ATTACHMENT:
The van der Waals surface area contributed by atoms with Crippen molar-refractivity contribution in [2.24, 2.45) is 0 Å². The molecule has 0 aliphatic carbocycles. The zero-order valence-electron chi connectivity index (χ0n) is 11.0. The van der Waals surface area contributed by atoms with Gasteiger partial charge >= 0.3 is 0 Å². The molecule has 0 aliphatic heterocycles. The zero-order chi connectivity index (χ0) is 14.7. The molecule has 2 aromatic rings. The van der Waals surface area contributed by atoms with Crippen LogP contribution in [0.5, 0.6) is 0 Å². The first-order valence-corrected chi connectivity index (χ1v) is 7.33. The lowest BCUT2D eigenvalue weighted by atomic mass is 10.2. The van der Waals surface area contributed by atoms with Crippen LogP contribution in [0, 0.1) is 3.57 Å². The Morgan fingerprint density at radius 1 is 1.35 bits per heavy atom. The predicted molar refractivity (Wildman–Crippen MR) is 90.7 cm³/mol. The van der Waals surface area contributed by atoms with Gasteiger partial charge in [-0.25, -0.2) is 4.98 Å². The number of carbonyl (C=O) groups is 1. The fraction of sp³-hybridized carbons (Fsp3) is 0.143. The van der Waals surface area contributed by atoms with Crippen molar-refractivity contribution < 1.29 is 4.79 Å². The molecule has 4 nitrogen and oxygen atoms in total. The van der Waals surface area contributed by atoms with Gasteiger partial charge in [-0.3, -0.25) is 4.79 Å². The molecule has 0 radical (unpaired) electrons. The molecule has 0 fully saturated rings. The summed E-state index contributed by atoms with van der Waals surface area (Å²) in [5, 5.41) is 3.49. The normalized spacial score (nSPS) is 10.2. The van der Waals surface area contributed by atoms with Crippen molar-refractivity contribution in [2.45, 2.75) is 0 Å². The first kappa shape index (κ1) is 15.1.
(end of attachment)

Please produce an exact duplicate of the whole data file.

The van der Waals surface area contributed by atoms with Crippen molar-refractivity contribution in [2.24, 2.45) is 0 Å². The molecule has 0 aliphatic carbocycles. The zero-order valence-electron chi connectivity index (χ0n) is 11.0. The van der Waals surface area contributed by atoms with Gasteiger partial charge >= 0.3 is 0 Å². The molecule has 0 aliphatic heterocycles. The zero-order chi connectivity index (χ0) is 14.7. The molecule has 2 aromatic rings. The van der Waals surface area contributed by atoms with Crippen LogP contribution in [0.5, 0.6) is 0 Å². The first-order valence-corrected chi connectivity index (χ1v) is 7.33. The lowest BCUT2D eigenvalue weighted by atomic mass is 10.2. The van der Waals surface area contributed by atoms with Crippen LogP contribution in [0, 0.1) is 3.57 Å². The Morgan fingerprint density at radius 1 is 1.35 bits per heavy atom. The predicted molar refractivity (Wildman–Crippen MR) is 90.7 cm³/mol. The van der Waals surface area contributed by atoms with Gasteiger partial charge in [-0.25, -0.2) is 4.98 Å². The number of carbonyl (C=O) groups is 1. The fraction of sp³-hybridized carbons (Fsp3) is 0.143. The van der Waals surface area contributed by atoms with Crippen molar-refractivity contribution < 1.29 is 4.79 Å². The molecule has 4 nitrogen and oxygen atoms in total. The van der Waals surface area contributed by atoms with Gasteiger partial charge in [-0.3, -0.25) is 4.79 Å². The molecule has 0 radical (unpaired) electrons. The molecule has 0 fully saturated rings. The summed E-state index contributed by atoms with van der Waals surface area (Å²) in [5, 5.41) is 3.49. The normalized spacial score (nSPS) is 10.2. The van der Waals surface area contributed by atoms with Crippen molar-refractivity contribution in [2.45, 2.75) is 0 Å². The first kappa shape index (κ1) is 15.1.